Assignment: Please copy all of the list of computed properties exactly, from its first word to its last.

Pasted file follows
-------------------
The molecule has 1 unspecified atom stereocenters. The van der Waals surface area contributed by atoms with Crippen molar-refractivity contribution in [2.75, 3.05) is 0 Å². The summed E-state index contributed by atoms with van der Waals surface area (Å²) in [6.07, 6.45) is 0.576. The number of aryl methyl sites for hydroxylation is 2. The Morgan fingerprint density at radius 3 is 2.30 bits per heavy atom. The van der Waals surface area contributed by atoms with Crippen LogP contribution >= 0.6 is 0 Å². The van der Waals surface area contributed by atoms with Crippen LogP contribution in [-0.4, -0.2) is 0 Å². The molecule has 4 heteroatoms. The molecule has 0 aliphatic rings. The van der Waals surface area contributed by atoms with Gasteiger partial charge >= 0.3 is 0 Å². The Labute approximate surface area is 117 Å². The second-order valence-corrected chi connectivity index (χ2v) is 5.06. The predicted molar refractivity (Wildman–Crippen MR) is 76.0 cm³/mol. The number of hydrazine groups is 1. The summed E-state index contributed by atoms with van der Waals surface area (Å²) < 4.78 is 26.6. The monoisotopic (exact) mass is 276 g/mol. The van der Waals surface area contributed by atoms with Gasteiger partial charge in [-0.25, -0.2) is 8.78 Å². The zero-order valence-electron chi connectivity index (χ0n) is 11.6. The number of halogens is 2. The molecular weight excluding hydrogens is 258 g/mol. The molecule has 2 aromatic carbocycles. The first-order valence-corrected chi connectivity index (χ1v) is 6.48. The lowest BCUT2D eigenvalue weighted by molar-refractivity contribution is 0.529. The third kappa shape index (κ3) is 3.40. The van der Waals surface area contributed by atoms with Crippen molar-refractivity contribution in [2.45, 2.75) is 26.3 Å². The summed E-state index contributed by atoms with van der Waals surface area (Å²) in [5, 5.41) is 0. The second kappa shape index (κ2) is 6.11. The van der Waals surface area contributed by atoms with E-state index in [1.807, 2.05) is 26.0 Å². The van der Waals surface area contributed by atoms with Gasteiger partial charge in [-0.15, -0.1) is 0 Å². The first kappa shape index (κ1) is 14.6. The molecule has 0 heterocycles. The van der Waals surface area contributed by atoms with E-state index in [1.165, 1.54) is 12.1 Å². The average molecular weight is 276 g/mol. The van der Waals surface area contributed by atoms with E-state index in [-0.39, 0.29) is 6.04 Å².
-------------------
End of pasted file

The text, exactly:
The molecule has 1 unspecified atom stereocenters. The van der Waals surface area contributed by atoms with Crippen molar-refractivity contribution in [2.75, 3.05) is 0 Å². The summed E-state index contributed by atoms with van der Waals surface area (Å²) in [6.07, 6.45) is 0.576. The number of aryl methyl sites for hydroxylation is 2. The Morgan fingerprint density at radius 3 is 2.30 bits per heavy atom. The van der Waals surface area contributed by atoms with Crippen LogP contribution >= 0.6 is 0 Å². The van der Waals surface area contributed by atoms with Crippen LogP contribution in [-0.4, -0.2) is 0 Å². The molecule has 4 heteroatoms. The molecule has 0 aliphatic rings. The van der Waals surface area contributed by atoms with Gasteiger partial charge >= 0.3 is 0 Å². The Labute approximate surface area is 117 Å². The second-order valence-corrected chi connectivity index (χ2v) is 5.06. The predicted molar refractivity (Wildman–Crippen MR) is 76.0 cm³/mol. The number of hydrazine groups is 1. The summed E-state index contributed by atoms with van der Waals surface area (Å²) < 4.78 is 26.6. The monoisotopic (exact) mass is 276 g/mol. The van der Waals surface area contributed by atoms with Gasteiger partial charge in [-0.25, -0.2) is 8.78 Å². The zero-order valence-electron chi connectivity index (χ0n) is 11.6. The number of halogens is 2. The molecular weight excluding hydrogens is 258 g/mol. The molecule has 2 aromatic carbocycles. The first-order valence-corrected chi connectivity index (χ1v) is 6.48. The lowest BCUT2D eigenvalue weighted by molar-refractivity contribution is 0.529. The third kappa shape index (κ3) is 3.40. The van der Waals surface area contributed by atoms with Crippen molar-refractivity contribution in [2.45, 2.75) is 26.3 Å². The summed E-state index contributed by atoms with van der Waals surface area (Å²) in [5, 5.41) is 0. The second kappa shape index (κ2) is 6.11. The van der Waals surface area contributed by atoms with E-state index in [1.807, 2.05) is 26.0 Å². The van der Waals surface area contributed by atoms with Gasteiger partial charge in [-0.15, -0.1) is 0 Å². The first kappa shape index (κ1) is 14.6. The molecule has 0 heterocycles. The van der Waals surface area contributed by atoms with E-state index in [1.165, 1.54) is 12.1 Å². The average molecular weight is 276 g/mol. The van der Waals surface area contributed by atoms with E-state index in [-0.39, 0.29) is 6.04 Å².